10 Ways America Has Become A Low-Tax Country [CHARTS]
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Whether a country has high taxes or low taxes would seem to be a straightforward question. Yet in the United States, the debate rages on.
Many disagree, and few more so than Senate minority leader Mitch McConnell (R-KY). “We don’t have this problem because we tax too little," McConnell said in a press conference at the end of last May. "We have it because we spent too much.”
Still, the statistics show otherwise. Among the 30 nations included in studies by the Organization For Economic Co-Operation and Development, the United States ranks among the countries with the lowest effective tax rates. At an average of 26.9 percent of America's gross domestic product from 2004 to 2008, the effective federal tax rate is significantly lower than in Denmark, for example, whose average effective tax rate was the highest of the countries studied, at 49.3 percent of its GDP.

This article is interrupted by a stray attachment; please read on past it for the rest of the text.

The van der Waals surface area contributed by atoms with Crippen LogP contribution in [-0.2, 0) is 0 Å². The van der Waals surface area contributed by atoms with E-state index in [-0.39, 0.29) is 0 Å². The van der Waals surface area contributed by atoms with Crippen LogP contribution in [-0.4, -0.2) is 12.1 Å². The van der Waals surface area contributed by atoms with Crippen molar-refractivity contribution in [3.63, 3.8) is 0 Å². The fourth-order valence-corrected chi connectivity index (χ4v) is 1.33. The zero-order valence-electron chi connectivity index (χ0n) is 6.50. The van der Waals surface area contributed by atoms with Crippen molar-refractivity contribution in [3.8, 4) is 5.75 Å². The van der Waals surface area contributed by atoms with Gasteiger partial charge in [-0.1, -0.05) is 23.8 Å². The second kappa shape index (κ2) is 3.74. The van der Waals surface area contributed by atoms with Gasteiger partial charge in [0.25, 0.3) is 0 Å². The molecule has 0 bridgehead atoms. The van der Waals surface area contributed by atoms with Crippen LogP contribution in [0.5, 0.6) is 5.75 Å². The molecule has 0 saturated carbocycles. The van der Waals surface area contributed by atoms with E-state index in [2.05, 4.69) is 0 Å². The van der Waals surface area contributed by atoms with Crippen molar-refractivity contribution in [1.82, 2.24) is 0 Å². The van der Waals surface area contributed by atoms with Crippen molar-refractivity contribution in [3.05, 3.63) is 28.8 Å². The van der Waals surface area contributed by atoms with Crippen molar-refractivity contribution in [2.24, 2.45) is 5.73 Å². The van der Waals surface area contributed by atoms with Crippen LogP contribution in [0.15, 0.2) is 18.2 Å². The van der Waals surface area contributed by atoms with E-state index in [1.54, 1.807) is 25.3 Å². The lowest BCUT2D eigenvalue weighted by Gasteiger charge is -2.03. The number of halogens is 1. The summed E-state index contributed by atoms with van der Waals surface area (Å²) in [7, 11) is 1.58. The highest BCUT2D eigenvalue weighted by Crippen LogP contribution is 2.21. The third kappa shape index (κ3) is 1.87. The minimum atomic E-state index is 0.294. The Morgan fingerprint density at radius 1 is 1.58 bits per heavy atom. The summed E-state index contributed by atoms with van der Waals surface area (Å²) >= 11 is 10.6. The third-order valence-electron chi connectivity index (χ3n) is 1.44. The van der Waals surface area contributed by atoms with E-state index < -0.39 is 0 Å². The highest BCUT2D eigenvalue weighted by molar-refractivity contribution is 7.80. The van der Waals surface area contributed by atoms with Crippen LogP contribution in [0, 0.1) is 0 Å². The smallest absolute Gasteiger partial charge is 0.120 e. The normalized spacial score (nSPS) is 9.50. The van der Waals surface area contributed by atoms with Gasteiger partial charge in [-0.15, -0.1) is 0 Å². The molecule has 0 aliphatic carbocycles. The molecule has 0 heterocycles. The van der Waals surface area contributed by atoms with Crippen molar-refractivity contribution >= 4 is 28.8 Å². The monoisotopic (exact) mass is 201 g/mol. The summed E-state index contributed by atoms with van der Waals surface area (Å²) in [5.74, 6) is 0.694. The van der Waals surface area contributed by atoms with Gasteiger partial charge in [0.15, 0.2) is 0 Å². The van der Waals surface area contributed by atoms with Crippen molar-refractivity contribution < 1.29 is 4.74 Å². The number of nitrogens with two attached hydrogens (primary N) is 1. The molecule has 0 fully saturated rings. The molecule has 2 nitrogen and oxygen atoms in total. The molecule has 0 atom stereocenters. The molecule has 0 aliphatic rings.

Similarly, the United States taxes corporations at lower rates than other countries. American corporations enjoy a rate of 13.4 percent of their profits. Compare that to Australia, whose corporations cough up 30.5 percent of what they make.
In many ways, American taxes have decreased significantly over the last half-century. In 1945, for example, the highest possible tax rate was 94 percent of income. Today, the highest rate is only 35 percent.
Federal tax revenue today accounts for only 14.8 percent of America's gross domestic product. In 2009, the most recent year with data available, the average ratio of tax revenue to GDP of OECD nations was 33.7 percent.
Below are ten charts showing how low American taxes have become. This material, "Ten Charts that Prove the United States Is a Low-Tax Country," was published by the Center for American Progress.